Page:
Leroy Emerick has seen it all and done it all during a long and distinguished career in Wood River.
Emerick, 89, has served as the city’s mayor, a councilman and head of the recreation department. He has also had a sports complex on Sixth Street named for him. You might call the 1944 East Alton-Wood River High graduate the overseer of Oiler town. He’s a civic-first chief.
“I’ve had a lifelong love affair with the whole community,” said Emerick, who has devoted his energy to bettering Wood River. He and wife, Helen, have been married 71 years. They have four children: Donna, Dale, Dana and Dean.
Emerick added, “I think I’ve had a philosophy that service to humanity is the best work you can do. And I’ve tried to do that throughout my life.”
Projects such as the Wood River Aquatic Center, the East Alton Ice Arena, Quad City Soccer and the Jiveland Teen Club show his imprint. Many other endeavors feature his touch.
“I’ve really been fortunate to have good people around me,” Emerick said. “I’ve been able to surround myself with a lot of people that helped me with projects and events. Strangely enough, God has given me a chance to do a lot of things. I’ve been blessed.”
The Jiveland Teen Center was a prime undertaking. It brought youngsters together and gave them something to do, he said.
“At one time, we had between 1,200 and 1,500 kids throughout the area in it,” Emerick said. “We planned a lot of events, including the after-prom party for the high school kids.”
He’s also “Mr. Softball” to countless others throughout Greater Alton area. Emerick is the senior vice president of the Illinois Amateur Softball Association and helped kick-start numerous tournaments, including the Class C State Co-Ed one that’s 30 years old. He has been affiliated with the ASA for 65 years.
Now, there’s a new event to salute his tireless work through the years. The Leroy Emerick “Shake off the Dust” co-ed tourney debuts April 18 at Moore Park in Alton. It’s appropriate since it will start the softball season. The Class C state one puts the finishing touches on it.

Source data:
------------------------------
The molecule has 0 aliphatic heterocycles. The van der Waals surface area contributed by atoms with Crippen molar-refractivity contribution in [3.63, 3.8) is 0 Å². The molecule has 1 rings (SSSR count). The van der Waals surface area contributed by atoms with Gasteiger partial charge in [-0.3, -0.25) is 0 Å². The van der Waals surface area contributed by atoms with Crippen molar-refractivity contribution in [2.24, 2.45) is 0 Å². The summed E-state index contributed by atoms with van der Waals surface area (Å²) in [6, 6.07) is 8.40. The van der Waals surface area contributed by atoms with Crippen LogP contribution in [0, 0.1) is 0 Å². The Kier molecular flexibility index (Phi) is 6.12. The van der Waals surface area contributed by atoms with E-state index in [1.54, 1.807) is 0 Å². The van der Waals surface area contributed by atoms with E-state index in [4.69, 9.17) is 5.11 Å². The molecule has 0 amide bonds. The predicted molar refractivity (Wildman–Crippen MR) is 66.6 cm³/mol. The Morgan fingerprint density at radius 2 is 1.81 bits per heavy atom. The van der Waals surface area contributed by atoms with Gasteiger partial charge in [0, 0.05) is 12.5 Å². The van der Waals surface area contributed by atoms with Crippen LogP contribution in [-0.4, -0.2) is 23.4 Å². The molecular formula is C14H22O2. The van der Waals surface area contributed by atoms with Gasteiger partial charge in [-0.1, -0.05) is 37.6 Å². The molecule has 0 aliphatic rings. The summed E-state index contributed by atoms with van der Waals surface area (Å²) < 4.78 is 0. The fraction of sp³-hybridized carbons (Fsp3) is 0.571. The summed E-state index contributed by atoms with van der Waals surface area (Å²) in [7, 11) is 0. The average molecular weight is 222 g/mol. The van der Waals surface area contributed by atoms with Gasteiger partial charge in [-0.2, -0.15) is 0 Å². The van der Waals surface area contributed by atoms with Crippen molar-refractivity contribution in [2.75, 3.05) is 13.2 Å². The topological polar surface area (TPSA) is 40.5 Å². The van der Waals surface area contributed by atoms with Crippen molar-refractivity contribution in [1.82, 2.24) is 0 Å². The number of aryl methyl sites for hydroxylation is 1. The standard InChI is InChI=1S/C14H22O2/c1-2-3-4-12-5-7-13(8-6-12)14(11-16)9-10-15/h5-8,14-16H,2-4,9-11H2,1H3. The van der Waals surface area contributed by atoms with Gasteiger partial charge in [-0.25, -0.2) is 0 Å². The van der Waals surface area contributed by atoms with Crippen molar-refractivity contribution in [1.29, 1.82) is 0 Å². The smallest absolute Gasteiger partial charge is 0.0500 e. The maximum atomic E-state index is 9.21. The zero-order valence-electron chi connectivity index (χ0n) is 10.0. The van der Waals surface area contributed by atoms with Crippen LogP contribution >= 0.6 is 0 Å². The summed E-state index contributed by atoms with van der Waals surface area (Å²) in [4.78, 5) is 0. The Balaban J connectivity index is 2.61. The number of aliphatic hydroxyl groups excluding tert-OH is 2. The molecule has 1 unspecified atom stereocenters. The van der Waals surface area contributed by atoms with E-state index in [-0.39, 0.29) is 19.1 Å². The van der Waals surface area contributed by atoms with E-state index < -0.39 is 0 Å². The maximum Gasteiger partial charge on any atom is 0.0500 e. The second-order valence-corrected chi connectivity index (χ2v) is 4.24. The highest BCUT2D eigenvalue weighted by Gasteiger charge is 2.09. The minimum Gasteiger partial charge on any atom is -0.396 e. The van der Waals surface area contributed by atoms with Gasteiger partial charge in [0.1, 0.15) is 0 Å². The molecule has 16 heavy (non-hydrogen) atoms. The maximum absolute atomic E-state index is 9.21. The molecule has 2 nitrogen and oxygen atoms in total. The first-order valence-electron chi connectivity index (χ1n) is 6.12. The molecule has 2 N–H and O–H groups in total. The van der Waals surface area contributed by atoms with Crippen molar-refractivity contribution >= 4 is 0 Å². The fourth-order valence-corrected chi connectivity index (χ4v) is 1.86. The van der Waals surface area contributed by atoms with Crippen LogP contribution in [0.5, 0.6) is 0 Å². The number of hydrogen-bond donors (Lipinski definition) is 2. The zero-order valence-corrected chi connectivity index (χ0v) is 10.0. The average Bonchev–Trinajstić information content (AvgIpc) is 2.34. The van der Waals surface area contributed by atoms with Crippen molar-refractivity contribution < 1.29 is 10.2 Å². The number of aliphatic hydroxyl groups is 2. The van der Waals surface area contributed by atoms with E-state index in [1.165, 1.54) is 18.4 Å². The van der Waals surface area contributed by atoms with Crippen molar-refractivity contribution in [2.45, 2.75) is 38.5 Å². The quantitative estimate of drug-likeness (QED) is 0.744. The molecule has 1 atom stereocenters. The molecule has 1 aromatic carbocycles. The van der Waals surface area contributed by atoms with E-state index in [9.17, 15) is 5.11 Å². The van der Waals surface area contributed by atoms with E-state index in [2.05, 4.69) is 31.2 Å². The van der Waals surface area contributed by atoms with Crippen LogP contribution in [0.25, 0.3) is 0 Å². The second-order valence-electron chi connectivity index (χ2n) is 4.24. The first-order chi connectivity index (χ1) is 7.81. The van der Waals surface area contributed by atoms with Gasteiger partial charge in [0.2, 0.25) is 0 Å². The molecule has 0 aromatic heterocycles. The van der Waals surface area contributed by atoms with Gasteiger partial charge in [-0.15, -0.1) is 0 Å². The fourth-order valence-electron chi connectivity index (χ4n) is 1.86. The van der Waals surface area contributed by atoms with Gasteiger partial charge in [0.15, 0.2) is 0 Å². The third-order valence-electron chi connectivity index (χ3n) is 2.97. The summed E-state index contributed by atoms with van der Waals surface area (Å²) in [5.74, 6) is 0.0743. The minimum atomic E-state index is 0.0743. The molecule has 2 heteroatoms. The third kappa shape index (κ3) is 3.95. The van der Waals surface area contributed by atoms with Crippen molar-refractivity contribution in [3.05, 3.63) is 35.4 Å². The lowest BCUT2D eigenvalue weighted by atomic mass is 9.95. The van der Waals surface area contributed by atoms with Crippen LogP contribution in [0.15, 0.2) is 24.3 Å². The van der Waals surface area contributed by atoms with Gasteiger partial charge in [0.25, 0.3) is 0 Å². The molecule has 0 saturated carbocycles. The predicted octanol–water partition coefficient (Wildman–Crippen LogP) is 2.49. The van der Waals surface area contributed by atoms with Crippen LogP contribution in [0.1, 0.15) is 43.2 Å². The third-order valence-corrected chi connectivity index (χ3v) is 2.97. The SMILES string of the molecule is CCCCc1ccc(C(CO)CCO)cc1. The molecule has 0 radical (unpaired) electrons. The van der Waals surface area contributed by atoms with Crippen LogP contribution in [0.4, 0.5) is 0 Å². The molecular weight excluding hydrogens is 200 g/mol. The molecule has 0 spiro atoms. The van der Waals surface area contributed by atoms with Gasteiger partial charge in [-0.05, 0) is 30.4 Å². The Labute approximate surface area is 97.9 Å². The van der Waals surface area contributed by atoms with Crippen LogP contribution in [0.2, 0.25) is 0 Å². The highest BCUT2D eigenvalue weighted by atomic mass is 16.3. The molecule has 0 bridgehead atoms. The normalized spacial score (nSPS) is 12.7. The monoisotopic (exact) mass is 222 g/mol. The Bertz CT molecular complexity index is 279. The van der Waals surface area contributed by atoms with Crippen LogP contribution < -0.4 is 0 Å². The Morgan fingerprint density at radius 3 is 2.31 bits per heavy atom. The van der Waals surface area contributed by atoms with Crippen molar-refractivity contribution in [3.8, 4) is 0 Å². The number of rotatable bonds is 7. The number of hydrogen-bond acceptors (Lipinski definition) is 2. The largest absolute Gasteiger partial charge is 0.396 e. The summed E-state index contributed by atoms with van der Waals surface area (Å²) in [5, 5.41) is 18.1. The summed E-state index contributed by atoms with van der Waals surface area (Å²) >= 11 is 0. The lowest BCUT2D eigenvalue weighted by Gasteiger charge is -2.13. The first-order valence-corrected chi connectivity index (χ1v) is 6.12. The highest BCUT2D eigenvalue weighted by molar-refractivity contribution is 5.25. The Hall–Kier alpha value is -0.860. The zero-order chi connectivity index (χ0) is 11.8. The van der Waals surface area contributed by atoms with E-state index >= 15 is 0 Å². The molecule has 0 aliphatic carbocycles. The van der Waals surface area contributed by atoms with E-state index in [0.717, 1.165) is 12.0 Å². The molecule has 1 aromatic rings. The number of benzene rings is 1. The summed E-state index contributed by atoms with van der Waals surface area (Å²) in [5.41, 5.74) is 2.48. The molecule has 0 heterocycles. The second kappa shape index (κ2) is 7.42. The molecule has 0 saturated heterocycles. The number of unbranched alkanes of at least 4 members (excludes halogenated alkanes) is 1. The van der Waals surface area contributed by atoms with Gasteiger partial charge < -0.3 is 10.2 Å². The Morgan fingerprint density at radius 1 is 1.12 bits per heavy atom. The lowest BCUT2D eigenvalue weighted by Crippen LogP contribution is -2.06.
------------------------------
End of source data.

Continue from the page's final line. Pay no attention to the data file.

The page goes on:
“Most anybody that has touched a softball knows Leroy,” said Brett Stawar, president of the Alton Regional Convention and Visitors Bureau. “It’s amazing how many people know him.”
Stawar added, “When we went to get an ASA bid years ago, Leroy was known as ‘Mr. Softball.’ He has been the king of softball around here for many years.”
So “the king” deserved something more than a pat on the back or a plaque to hang in the wall or throw in the closet.
“Brett wanted to do something for Leroy, so we’re naming the tournament for him,” said Mike Haynes, director of the Alton Recreation Department. “I know doing this is something he will enjoy. It’s a good time and good situation for it.”
Anything that involves softball keeps Emerick percolating.
“He has boundless energy,” Haynes said. “Without him, we wouldn’t have the state tournament here every year. He helps to keep it here in Alton and we appreciate it.”
Stawar added, “Mentally, Leroy is as sharp as a tack. He knows where everything needs to go and he gets it done his way. He’s a classic.”
Emerick, heralded last week by the RiverBend Growth Association, appreciated the honor.
“I thought it was a nice recommendation,” he said. Son Dana, a local commissioner, will assist him with the Class C State Co-Ed event.
Yet don’t expect Leroy Emerick to slow down too much. It’s not his nature. Softball runs through his veins as much as community service. For him, they have gone hand-in-hand for decades.
“Wood River has been a nice community, with a lot of middle-class people that have worked at the refineries,” he said. “It’s a working-class community and I love it — certainly.”
You don’t have to ask him why. His familiar address explains it.
“I’ve lived in Wood River all my life,” Emerick said.